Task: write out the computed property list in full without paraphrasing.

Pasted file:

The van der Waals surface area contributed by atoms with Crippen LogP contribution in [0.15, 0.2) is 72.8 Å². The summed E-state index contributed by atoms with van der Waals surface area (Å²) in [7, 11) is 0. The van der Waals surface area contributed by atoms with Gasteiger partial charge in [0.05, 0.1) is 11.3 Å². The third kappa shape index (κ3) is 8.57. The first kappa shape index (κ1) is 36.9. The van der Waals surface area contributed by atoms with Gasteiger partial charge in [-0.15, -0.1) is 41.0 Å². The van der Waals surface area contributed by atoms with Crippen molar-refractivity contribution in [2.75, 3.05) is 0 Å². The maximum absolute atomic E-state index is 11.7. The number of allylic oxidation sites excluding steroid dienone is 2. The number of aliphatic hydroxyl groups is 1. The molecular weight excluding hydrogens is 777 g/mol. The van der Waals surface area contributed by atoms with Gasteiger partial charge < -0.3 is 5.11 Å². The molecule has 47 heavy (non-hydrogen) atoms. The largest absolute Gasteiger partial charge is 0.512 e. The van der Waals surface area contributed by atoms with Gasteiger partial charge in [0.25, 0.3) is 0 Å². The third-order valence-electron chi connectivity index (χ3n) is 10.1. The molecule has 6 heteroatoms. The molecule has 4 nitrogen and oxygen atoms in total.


The van der Waals surface area contributed by atoms with Crippen LogP contribution in [0.15, 0.2) is 72.8 Å². The summed E-state index contributed by atoms with van der Waals surface area (Å²) in [7, 11) is 0. The van der Waals surface area contributed by atoms with Gasteiger partial charge in [0.05, 0.1) is 11.3 Å². The third kappa shape index (κ3) is 8.57. The first kappa shape index (κ1) is 36.9. The van der Waals surface area contributed by atoms with Gasteiger partial charge in [-0.15, -0.1) is 41.0 Å². The van der Waals surface area contributed by atoms with Crippen molar-refractivity contribution in [2.75, 3.05) is 0 Å². The maximum absolute atomic E-state index is 11.7. The number of allylic oxidation sites excluding steroid dienone is 2. The number of aliphatic hydroxyl groups is 1. The molecular weight excluding hydrogens is 777 g/mol. The van der Waals surface area contributed by atoms with Gasteiger partial charge < -0.3 is 5.11 Å². The molecule has 47 heavy (non-hydrogen) atoms. The largest absolute Gasteiger partial charge is 0.512 e. The van der Waals surface area contributed by atoms with Gasteiger partial charge in [0.25, 0.3) is 0 Å². The third-order valence-electron chi connectivity index (χ3n) is 10.1. The molecule has 6 heteroatoms. The molecule has 4 nitrogen and oxygen atoms in total.